§ 289. Let us next observe, that, since in this as in every other legal inquiry we must be guided less by our own private reasonings than by the light which shines in the adjudications of the courts, we are embarrassed by the blending of good law with erroneous views concerning the facts of insanity, in a large proportion of the cases. In the ancient time, and even in comparatively modern years, the diseases and imperfections of the mind were little understood by the medical faculty, still less by the community at large,5 as indeed there yet remains much to be learned. Now, from these causes, the common law-the atmosphere of our political and social existence; elastic in form, unchanging in essence; to the dull mind ever varying, to the clear one ever the
1 Commonwealth v. Mosler, 4 Barr, 264; The State v. Stark, 1 Strob. 479; Lord Ferrer's case, 19 Howell St. Tr. 886, 947; Hadfield's case, 27 Howell St. Tr. 1281, 1286, 1287, 1312, 1323. 1 Russ. Crimes, Grea. Ed. 9, 13.
"A man may be mad on all subjects; and then, though he may have glimmerings of reason, he is not a responsible agent." Gibson, C. J., in Commonwealth v. Mosler, supra.
same is often so imperfectly developed in these adjudications, that the principles which are immutable are not in them easily distinguished from views of the facts of insanity, open to inquiry in each particular case. But if, in examining the decisions, we keep constantly in mind the necessity of separating these two things, we shall avoid much difficulty.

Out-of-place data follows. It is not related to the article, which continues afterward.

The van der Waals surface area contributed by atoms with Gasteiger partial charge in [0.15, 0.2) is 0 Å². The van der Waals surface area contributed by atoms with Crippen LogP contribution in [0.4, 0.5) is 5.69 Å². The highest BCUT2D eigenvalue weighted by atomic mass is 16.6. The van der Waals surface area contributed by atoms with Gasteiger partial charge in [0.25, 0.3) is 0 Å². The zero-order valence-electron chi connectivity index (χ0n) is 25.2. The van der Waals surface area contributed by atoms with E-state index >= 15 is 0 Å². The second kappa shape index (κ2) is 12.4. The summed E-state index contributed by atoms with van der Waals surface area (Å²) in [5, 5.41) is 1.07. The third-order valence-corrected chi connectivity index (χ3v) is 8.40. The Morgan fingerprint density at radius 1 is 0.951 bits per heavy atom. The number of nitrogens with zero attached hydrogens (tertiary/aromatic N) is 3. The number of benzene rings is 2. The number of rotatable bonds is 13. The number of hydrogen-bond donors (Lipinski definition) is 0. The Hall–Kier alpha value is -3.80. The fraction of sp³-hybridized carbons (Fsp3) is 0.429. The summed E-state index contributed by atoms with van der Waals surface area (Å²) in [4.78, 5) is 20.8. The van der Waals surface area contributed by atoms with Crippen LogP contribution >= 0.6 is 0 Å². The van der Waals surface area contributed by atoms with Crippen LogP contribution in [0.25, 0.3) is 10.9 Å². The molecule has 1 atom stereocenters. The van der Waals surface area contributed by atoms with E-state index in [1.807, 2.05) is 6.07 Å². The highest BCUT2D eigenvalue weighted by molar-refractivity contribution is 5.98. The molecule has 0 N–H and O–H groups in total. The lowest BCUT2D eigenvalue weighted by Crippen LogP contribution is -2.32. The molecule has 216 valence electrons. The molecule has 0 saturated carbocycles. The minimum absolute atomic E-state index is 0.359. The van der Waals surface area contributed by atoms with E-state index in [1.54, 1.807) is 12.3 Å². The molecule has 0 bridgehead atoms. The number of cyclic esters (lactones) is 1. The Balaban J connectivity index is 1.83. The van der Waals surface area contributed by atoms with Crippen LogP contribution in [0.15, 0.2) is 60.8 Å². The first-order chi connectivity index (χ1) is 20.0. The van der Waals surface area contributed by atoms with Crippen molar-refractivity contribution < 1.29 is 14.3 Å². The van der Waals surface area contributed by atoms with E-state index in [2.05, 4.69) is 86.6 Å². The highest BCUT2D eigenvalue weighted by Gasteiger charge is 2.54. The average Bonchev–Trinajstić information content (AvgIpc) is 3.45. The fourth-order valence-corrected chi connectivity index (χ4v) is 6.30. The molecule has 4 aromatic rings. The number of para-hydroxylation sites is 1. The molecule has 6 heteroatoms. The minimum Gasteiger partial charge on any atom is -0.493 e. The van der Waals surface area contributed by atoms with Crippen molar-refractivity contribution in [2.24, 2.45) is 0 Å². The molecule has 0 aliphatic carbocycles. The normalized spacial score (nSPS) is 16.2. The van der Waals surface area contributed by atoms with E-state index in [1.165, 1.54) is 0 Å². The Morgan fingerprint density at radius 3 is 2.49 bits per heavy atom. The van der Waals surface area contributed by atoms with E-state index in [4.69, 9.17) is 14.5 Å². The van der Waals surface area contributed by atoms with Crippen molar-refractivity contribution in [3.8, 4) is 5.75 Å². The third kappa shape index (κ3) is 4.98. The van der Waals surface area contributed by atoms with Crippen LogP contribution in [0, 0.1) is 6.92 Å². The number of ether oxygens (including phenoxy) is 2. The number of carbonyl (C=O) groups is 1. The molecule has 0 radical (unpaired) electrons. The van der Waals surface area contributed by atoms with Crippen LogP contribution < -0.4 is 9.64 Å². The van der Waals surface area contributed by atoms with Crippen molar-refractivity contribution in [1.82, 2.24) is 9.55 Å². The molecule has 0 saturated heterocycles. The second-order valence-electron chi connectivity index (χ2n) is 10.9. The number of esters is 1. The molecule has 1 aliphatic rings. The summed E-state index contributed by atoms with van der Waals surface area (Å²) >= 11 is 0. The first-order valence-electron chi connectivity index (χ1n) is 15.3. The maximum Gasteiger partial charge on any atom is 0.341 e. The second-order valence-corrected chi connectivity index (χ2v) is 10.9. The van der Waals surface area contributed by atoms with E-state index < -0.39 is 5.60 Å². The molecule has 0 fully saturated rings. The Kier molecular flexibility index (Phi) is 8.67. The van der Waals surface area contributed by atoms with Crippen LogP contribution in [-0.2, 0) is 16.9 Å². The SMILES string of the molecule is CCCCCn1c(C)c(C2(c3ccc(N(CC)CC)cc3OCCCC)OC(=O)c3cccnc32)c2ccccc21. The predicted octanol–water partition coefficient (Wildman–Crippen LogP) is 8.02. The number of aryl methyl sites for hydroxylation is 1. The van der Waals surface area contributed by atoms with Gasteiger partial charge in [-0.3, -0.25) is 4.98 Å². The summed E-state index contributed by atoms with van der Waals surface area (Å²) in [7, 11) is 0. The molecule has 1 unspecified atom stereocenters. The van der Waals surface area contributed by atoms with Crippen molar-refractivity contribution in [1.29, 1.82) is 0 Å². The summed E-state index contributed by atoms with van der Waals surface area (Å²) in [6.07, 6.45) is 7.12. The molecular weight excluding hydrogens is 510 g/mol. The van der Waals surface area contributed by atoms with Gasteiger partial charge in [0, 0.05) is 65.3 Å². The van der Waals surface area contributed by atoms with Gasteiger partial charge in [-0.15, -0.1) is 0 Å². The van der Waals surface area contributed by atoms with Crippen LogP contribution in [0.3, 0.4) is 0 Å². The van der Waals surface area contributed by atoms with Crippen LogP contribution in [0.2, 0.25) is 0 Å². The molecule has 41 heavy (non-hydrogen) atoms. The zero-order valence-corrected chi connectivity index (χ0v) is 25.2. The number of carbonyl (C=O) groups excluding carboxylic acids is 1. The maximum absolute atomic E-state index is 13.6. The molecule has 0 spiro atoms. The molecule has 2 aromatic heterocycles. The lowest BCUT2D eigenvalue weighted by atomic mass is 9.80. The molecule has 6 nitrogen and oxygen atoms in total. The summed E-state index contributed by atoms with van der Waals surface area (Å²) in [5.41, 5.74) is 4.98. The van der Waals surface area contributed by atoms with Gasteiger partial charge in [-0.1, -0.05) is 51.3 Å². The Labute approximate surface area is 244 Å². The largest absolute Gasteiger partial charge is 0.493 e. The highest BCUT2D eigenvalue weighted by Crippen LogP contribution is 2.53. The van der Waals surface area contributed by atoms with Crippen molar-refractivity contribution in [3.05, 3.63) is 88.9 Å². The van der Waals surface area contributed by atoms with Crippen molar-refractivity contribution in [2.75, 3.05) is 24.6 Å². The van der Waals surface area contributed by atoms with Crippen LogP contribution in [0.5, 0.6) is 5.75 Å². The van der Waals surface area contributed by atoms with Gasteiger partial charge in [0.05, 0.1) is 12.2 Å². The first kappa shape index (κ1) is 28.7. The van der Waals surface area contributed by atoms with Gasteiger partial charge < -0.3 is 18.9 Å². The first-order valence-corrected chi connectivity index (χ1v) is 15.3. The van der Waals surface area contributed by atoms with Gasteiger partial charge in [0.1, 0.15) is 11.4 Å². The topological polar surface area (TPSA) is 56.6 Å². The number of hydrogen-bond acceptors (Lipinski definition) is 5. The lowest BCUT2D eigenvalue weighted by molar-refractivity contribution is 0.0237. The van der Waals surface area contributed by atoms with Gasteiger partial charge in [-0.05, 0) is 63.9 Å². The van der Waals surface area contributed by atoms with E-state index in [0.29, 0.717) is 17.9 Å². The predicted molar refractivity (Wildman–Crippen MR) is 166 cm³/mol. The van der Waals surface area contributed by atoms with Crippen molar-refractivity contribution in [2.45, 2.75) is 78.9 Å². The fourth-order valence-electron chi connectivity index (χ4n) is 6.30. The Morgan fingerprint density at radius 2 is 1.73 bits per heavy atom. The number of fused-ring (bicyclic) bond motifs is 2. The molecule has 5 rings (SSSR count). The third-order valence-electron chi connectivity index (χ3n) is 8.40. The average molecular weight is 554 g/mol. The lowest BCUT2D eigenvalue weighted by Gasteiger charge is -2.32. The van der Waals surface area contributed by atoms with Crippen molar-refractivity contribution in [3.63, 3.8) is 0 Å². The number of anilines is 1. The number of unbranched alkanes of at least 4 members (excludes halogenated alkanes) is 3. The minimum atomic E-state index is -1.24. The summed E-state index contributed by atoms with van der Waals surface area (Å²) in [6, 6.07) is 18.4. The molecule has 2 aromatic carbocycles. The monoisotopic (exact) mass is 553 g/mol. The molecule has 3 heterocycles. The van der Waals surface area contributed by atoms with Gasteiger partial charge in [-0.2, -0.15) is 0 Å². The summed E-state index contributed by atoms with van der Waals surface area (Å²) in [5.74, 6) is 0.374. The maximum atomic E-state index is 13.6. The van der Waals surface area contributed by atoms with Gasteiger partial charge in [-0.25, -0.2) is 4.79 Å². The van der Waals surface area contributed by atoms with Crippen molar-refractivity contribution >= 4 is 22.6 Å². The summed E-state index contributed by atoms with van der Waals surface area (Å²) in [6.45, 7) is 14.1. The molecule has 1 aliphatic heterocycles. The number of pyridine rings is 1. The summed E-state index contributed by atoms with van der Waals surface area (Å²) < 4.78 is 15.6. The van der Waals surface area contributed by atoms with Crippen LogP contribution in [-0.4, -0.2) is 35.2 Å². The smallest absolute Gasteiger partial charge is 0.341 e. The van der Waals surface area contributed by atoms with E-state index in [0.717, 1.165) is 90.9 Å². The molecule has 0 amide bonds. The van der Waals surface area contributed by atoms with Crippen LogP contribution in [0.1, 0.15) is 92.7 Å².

§ 290. To illustrate this frequent blending of good law and erroneous fact, we may mention the case of Edward Arnold, who was tried before Mr. Justice Tracy for malicious shooting at Lord Onslow. The learned judge observed to the jury, "that the fact for which the prisoner was indicted, was proved beyond all manner of contradiction; but whether the shooting was malicious depended upon the sanity of the man, whether the prisoner had the use of reason and sense. If he was under the visitation of God, and could not distinguish between good and evil, and did not know what he did, though he committed the greatest offence, yet he could not be guilty of any offence against any law whatever; for guilt arose from the mind, and the wicked will and intention of the man. If a man be deprived of his reason, and consequently of his intention, he could not be guilty; and, if that be the case, though he had actually killed Lord Onslow, he was exempted from punishment; punishment being intended for example, and to deter other persons from wicked designs; but the punishment of a madman, a person without design, can have no example. On the other side, it is not every frantic and idle humor of a man, that would exempt him from justice, and the punishment of the law." Thus far the statements of the learned judge are almost purely law, with little of any peculiar views concerning the facts of insanity. But he gives us a deeper and still deeper admixture of what would now be generally regarded erroneous notions of the nature of this disease, as he proceeds through the following periods; showing how a prisoner was convicted, whose insanity probably few at the present time seriously question. "It must," he said, "be a man that is totally deprived of his